Tuesday, December 29, 2009

Inglourious Molly Freak

One of the joys of having longtime pal Miss Rheba out in our part of the world over these holidays - aside from her delightfully skewed take on much that we take for granted in this eccentric little Sultanate - has been resuming the marathon movie watching that has marked much of our friendship over the past thirty years.

In one stretch these past couple of days, for instance, we managed to take in the remarkably diverse buffet of Love Actually, Eight-Legged Freaks, The Unsinkable Molly Brown, and Inglourious Basterds. Of them all, I'd only (shamefully enough, Debbie Reynolds fans) ever seen the first. The combo left me a little dazed, I have to admit.

Love Actually is a guilty pleasure, old-style Hollywood treacle repackaged en style Cool Britannia, a Grand Hotel of varied stars and all-over-the-map acting, from another of Emma Thompson's exquisitely observed portraits of discreet anguish to Bill Nighy's scenery-chomping glee as a faded rockstar. We laughed, we cried, we wished we had some of those apartments.

I really rather thought, believe it not, that Eight-Legged Freaks and Molly Brown have a couple of things in common, principally the over-the-top dedication that their stars throw into making implausible vehicles as entertaining as possible. Both sets of performers clearly know that they're not in Strindberg, but decide to ride it out by giving it their all.

Miss Rheba once worked lights for an East Coast stage production of Molly Brown and regaled us with tales of what agony the cast had in trying to replicate even a fraction of the enthusiasm that Miss Reynolds and company brought to what is, at the end of the day, pretty eighth-rate stuff. She calls the show The Unsinkable Molly Reprise, pointing out that it has just about exactly three numbers, all of which are mercilessly recycled until the audience begs for release. On the other hand, Harve Presnell is pretty easy on the eyes and gets to stride about in some truly astonishing pants.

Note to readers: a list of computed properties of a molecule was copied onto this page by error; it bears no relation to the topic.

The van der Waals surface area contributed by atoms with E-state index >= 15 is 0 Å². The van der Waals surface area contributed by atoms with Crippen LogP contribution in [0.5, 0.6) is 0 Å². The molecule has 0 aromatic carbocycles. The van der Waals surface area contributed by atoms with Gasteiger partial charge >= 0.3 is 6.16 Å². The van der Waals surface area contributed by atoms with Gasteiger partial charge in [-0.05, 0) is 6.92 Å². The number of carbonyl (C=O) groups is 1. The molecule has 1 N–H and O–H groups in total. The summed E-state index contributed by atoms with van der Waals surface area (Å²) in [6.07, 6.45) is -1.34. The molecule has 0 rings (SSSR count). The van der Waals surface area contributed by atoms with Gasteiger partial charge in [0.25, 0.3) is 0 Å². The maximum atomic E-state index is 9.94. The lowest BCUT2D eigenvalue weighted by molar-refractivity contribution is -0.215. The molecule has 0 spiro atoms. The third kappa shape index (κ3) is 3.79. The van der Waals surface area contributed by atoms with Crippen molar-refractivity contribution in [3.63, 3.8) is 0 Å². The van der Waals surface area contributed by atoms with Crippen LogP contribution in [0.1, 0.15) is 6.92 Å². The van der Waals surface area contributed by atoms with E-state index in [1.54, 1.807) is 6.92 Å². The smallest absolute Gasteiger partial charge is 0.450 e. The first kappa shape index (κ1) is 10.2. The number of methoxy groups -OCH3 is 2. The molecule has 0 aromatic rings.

It strikes me that the tagline from the one-sheet above - "Get out of the way... Or get hit in the heart!" is way more Tarantino than MGM, and could just as easily work for Basterds. About which I don't have a great deal to say, other than that it was in parts very effective, in others extremely silly, and overall more a perverse valentine to cinema than, in itself, a film of any distinction.

But I do kind of wish that Tarantino would team up with Debbie Reynolds. David Lynch gave Ann Miller her last role, and just think what madness Jackie Brown's creator and Molly Brown herself could bring to the the screen...


  1. i don't think i've seen "love actually" since i saw it in the theatre. syrupy...and i loved it. and WILL rewatch it.

    like you, just watched "basterds" and found it an interesting fantasy.

    debbie with quentin, hmmm.....something tells me she would be very concerned about her image and might not fancy fucking with it. i mean, wasn't ann's role in "mullholland drive" merely a high brow "baby jane"?

  2. Thank you for the wonderful blog. I enjoyed every visit in 2009.

    I am David Lynch alumni(Twin Peaks, & Fire Walk With Me) & I had forgotten the Ann Miller connection.

    The Husband & I staid in on Christmas day & we watched Fried Green Tomatoes & Far From Heaven, an odd combo for sure, but a lovely day.

    Best wishes to you & Mr. M in the new decade.

  3. Awesome blog. Magnificence be yours in 2010 and beyond Muscato.

    Happy New Year.

    Dragon and Ms Dragon

  4. Harve Presnell (RIP) was one of the actors to portray Daddy Warbucks on Broadway in Annie. I think he was in the role during the Sarah Jessica Parker As Annie era (1979), but don't quote me on that one.

    I'll see you one Love Actually and raise you one Runaway Bride. Never seen the former, but absolutely (and inexplicably) adore the latter. I guess because it is just a charming movie with a script straight out of MGM in the 1930s. Or maybe a Doris Day/Rock Hudson vehicle.